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What is central tendency?

Central tendency refers to a statistical measure that involves getting the central-most data within a given set. In the case of probability, a set of data will always have a central tendency or likelihood in terms of data distribution. Some people also refer to central tendency as central location. Central tendency may be measured using a variety of statistical methods including mean, median, and mode. These methods are used depending on the set of data available and the purpose of measurement.

Mean is the most common method used to get central tendency. For many people, mean is encountered most often as the term “average”. Literally, the mean method gets the average data from a given set of data or variables. In the case of school grades for example, a student may get different grades from 8 different subjects. All these grades are added together and divided into 8. The product of the computation is the central tendency in the form of the mean average. The median meanwhile is taken by arranging the student grades from highest to lowest. The middle grade is considered the median or central tendency of the student grades. With 8 subjects in total, the 4th and 5th grade will correspond to the median grades. To get the actual median or central tendency, the average of the 4th and 5th grades will be computed. In some cases, the mode method is the most applicable way to get the central tendency. Mode simply takes the most common data or variable in a given set. In the case of the student grades, if there are 2 or more subjects with the same grade, then this represents the mode or central tendency. Depending on the available data, people may choose the most applicable or appropriate method to measure central tendency. To get the average grade for example, either mean or mode is applicable. To rate the most difficult subject among different students, using the mode may be the most applicable to get the central tendency value.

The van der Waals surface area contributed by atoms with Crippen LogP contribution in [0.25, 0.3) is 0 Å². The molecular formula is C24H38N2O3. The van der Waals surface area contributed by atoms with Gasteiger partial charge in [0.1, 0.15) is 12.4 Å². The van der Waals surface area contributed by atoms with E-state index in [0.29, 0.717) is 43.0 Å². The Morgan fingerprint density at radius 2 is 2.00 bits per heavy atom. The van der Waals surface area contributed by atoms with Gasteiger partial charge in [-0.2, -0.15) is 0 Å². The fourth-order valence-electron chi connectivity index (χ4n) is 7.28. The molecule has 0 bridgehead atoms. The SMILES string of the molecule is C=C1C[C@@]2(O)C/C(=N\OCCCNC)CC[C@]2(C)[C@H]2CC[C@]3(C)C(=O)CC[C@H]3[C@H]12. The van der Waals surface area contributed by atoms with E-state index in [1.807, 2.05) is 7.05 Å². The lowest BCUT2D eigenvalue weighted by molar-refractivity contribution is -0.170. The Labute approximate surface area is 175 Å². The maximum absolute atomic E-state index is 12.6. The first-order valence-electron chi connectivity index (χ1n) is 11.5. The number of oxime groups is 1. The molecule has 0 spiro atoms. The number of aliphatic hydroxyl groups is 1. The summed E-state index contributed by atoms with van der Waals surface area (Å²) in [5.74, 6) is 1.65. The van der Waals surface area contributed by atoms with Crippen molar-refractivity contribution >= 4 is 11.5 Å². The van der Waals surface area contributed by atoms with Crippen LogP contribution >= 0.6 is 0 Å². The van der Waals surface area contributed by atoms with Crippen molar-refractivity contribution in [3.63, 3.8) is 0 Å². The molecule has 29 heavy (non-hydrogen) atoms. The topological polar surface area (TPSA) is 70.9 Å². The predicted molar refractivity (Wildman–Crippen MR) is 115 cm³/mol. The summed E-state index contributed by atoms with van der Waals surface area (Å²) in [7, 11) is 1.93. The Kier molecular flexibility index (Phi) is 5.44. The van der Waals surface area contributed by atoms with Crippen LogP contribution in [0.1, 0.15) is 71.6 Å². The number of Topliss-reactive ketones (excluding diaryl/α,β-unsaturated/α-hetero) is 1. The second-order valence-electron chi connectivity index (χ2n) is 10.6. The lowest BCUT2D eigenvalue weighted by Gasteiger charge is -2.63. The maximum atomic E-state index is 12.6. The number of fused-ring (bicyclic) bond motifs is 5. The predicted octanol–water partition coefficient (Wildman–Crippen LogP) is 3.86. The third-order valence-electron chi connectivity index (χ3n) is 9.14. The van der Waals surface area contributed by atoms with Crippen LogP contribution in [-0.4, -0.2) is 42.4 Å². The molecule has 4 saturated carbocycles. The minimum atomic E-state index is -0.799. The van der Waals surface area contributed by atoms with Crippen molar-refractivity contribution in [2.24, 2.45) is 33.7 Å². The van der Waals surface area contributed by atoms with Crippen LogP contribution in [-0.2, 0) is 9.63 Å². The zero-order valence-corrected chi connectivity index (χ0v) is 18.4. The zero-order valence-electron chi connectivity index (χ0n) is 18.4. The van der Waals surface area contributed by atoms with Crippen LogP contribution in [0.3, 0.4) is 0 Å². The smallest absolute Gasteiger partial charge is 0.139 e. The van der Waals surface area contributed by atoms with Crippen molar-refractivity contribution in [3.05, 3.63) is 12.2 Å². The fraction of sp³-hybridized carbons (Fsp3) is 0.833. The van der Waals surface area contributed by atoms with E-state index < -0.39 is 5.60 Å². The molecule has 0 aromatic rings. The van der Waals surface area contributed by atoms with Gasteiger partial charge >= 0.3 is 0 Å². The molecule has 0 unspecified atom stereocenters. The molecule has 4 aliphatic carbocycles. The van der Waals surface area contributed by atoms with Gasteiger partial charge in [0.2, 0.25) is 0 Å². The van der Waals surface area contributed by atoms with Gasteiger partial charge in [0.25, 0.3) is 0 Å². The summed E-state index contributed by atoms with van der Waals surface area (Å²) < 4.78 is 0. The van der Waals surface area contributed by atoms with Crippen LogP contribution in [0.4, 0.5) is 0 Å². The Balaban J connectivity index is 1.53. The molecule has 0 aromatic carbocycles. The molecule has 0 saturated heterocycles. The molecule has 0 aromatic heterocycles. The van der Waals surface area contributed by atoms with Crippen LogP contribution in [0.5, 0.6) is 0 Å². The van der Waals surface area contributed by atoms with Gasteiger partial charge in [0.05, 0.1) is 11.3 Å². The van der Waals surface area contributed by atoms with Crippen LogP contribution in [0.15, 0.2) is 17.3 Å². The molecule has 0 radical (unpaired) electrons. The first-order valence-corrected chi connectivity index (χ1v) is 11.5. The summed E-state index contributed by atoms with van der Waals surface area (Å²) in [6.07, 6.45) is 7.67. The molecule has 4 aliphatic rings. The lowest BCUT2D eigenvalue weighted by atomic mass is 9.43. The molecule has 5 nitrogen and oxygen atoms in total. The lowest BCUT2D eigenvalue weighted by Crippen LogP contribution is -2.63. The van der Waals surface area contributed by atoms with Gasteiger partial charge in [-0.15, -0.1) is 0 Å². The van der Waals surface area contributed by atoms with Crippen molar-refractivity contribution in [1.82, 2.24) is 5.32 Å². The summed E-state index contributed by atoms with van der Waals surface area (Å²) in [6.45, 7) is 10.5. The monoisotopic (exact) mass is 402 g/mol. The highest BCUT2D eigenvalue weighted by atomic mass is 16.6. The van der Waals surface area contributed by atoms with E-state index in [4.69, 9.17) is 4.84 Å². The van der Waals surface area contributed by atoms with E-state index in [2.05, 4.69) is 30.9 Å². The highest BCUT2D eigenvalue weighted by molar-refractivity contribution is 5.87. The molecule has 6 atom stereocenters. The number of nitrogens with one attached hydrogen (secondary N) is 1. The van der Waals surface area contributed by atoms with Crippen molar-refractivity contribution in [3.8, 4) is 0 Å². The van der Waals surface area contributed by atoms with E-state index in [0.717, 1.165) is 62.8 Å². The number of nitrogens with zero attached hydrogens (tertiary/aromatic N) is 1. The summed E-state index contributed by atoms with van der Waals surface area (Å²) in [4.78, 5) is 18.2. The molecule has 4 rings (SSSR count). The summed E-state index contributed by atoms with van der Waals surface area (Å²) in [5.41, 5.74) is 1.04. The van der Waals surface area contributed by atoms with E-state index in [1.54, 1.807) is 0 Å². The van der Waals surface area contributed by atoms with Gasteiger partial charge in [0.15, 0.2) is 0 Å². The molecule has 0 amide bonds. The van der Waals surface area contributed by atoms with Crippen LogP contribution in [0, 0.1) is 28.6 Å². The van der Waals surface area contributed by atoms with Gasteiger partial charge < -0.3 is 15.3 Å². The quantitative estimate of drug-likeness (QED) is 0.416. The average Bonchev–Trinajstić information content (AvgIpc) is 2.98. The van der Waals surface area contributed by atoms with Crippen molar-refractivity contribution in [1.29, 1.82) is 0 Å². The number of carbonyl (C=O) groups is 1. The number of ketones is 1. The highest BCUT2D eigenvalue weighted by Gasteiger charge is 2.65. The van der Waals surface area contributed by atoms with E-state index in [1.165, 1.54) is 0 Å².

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Posted by on Jan 22nd, 2015 and filed under Miscellaneous. You can follow any responses to this entry through the RSS 2.0. Both comments and pings are currently closed.